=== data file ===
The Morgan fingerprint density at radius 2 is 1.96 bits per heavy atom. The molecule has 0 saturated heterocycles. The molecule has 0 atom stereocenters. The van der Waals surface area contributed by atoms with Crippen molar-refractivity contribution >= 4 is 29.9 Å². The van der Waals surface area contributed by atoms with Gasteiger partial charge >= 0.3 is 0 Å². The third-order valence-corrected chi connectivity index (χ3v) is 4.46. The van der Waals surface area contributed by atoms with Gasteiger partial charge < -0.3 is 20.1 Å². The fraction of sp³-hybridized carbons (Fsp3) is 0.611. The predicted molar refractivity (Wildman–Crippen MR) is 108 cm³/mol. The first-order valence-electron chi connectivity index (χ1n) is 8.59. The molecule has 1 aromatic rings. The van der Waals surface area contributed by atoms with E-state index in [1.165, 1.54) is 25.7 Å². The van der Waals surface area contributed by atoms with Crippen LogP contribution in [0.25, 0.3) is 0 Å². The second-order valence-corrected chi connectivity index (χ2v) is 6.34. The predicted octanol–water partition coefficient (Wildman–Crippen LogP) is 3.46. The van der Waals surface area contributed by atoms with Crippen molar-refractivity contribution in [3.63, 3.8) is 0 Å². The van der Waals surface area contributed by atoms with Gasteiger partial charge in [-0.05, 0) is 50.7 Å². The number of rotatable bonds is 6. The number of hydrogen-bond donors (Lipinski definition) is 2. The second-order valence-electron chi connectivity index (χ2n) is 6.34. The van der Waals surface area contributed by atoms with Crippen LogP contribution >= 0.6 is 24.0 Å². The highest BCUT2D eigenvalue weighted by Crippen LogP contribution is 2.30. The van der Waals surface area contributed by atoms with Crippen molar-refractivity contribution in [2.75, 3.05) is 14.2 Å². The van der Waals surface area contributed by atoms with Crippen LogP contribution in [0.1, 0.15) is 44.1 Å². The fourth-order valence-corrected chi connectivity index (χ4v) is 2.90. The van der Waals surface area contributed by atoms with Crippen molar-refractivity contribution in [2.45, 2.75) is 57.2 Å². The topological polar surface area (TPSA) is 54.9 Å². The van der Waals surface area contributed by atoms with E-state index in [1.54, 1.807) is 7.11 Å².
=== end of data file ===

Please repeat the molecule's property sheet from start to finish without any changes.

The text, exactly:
The Morgan fingerprint density at radius 2 is 1.96 bits per heavy atom. The molecule has 0 saturated heterocycles. The molecule has 0 atom stereocenters. The van der Waals surface area contributed by atoms with Crippen molar-refractivity contribution >= 4 is 29.9 Å². The van der Waals surface area contributed by atoms with Gasteiger partial charge >= 0.3 is 0 Å². The third-order valence-corrected chi connectivity index (χ3v) is 4.46. The van der Waals surface area contributed by atoms with Gasteiger partial charge < -0.3 is 20.1 Å². The fraction of sp³-hybridized carbons (Fsp3) is 0.611. The predicted molar refractivity (Wildman–Crippen MR) is 108 cm³/mol. The first-order valence-electron chi connectivity index (χ1n) is 8.59. The molecule has 1 aromatic rings. The van der Waals surface area contributed by atoms with E-state index in [1.165, 1.54) is 25.7 Å². The van der Waals surface area contributed by atoms with Crippen LogP contribution in [0.25, 0.3) is 0 Å². The second-order valence-corrected chi connectivity index (χ2v) is 6.34. The predicted octanol–water partition coefficient (Wildman–Crippen LogP) is 3.46. The van der Waals surface area contributed by atoms with Crippen molar-refractivity contribution in [3.63, 3.8) is 0 Å². The van der Waals surface area contributed by atoms with Gasteiger partial charge in [-0.05, 0) is 50.7 Å². The number of rotatable bonds is 6. The number of hydrogen-bond donors (Lipinski definition) is 2. The second-order valence-electron chi connectivity index (χ2n) is 6.34. The van der Waals surface area contributed by atoms with Crippen LogP contribution >= 0.6 is 24.0 Å². The highest BCUT2D eigenvalue weighted by Crippen LogP contribution is 2.30. The van der Waals surface area contributed by atoms with Crippen molar-refractivity contribution in [2.75, 3.05) is 14.2 Å². The van der Waals surface area contributed by atoms with Crippen LogP contribution in [0.1, 0.15) is 44.1 Å². The fourth-order valence-corrected chi connectivity index (χ4v) is 2.90. The van der Waals surface area contributed by atoms with Crippen molar-refractivity contribution in [2.45, 2.75) is 57.2 Å². The topological polar surface area (TPSA) is 54.9 Å². The van der Waals surface area contributed by atoms with E-state index in [1.54, 1.807) is 7.11 Å².